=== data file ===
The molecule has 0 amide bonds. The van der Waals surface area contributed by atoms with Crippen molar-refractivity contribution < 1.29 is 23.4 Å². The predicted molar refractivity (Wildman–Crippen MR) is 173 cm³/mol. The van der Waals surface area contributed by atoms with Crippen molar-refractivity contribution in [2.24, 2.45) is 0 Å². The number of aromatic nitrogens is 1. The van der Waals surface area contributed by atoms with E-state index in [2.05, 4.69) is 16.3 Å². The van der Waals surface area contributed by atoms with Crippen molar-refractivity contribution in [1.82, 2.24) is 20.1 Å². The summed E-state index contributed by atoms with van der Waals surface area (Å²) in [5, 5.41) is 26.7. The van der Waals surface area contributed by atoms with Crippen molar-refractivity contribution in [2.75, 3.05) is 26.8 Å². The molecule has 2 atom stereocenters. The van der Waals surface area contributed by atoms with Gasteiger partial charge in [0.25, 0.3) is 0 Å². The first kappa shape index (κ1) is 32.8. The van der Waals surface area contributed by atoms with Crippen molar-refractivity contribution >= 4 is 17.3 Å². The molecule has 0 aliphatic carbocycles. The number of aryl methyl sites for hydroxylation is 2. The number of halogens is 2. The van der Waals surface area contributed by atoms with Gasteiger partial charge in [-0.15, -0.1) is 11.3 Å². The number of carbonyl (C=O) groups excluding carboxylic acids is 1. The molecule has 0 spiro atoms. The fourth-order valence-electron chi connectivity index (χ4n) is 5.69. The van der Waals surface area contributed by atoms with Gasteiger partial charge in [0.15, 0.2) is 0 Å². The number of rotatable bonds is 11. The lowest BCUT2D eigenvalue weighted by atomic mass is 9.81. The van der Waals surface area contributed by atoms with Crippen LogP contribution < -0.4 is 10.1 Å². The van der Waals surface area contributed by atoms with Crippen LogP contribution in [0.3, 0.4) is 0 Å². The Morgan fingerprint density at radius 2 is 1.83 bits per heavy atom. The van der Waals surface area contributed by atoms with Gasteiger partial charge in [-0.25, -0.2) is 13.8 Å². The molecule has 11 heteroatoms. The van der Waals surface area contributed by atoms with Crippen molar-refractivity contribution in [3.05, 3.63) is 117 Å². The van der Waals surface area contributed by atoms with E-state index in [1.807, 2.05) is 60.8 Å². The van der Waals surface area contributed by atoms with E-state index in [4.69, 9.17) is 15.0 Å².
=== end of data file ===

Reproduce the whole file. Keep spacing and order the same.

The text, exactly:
The molecule has 0 amide bonds. The van der Waals surface area contributed by atoms with Crippen molar-refractivity contribution < 1.29 is 23.4 Å². The predicted molar refractivity (Wildman–Crippen MR) is 173 cm³/mol. The van der Waals surface area contributed by atoms with Crippen molar-refractivity contribution in [2.24, 2.45) is 0 Å². The number of aromatic nitrogens is 1. The van der Waals surface area contributed by atoms with E-state index in [2.05, 4.69) is 16.3 Å². The van der Waals surface area contributed by atoms with Crippen molar-refractivity contribution in [1.82, 2.24) is 20.1 Å². The summed E-state index contributed by atoms with van der Waals surface area (Å²) in [5, 5.41) is 26.7. The van der Waals surface area contributed by atoms with Crippen molar-refractivity contribution in [2.75, 3.05) is 26.8 Å². The molecule has 2 atom stereocenters. The van der Waals surface area contributed by atoms with Gasteiger partial charge in [0.25, 0.3) is 0 Å². The first kappa shape index (κ1) is 32.8. The van der Waals surface area contributed by atoms with Crippen molar-refractivity contribution >= 4 is 17.3 Å². The molecule has 0 aliphatic carbocycles. The number of aryl methyl sites for hydroxylation is 2. The number of halogens is 2. The van der Waals surface area contributed by atoms with Gasteiger partial charge in [-0.15, -0.1) is 11.3 Å². The number of carbonyl (C=O) groups excluding carboxylic acids is 1. The molecule has 0 spiro atoms. The fourth-order valence-electron chi connectivity index (χ4n) is 5.69. The van der Waals surface area contributed by atoms with Gasteiger partial charge in [0.15, 0.2) is 0 Å². The number of rotatable bonds is 11. The lowest BCUT2D eigenvalue weighted by atomic mass is 9.81. The van der Waals surface area contributed by atoms with Crippen LogP contribution < -0.4 is 10.1 Å². The van der Waals surface area contributed by atoms with Crippen LogP contribution in [0.3, 0.4) is 0 Å². The Morgan fingerprint density at radius 2 is 1.83 bits per heavy atom. The van der Waals surface area contributed by atoms with Gasteiger partial charge in [-0.25, -0.2) is 13.8 Å². The molecule has 11 heteroatoms. The van der Waals surface area contributed by atoms with Crippen molar-refractivity contribution in [3.05, 3.63) is 117 Å². The van der Waals surface area contributed by atoms with E-state index in [1.807, 2.05) is 60.8 Å². The van der Waals surface area contributed by atoms with E-state index in [4.69, 9.17) is 15.0 Å².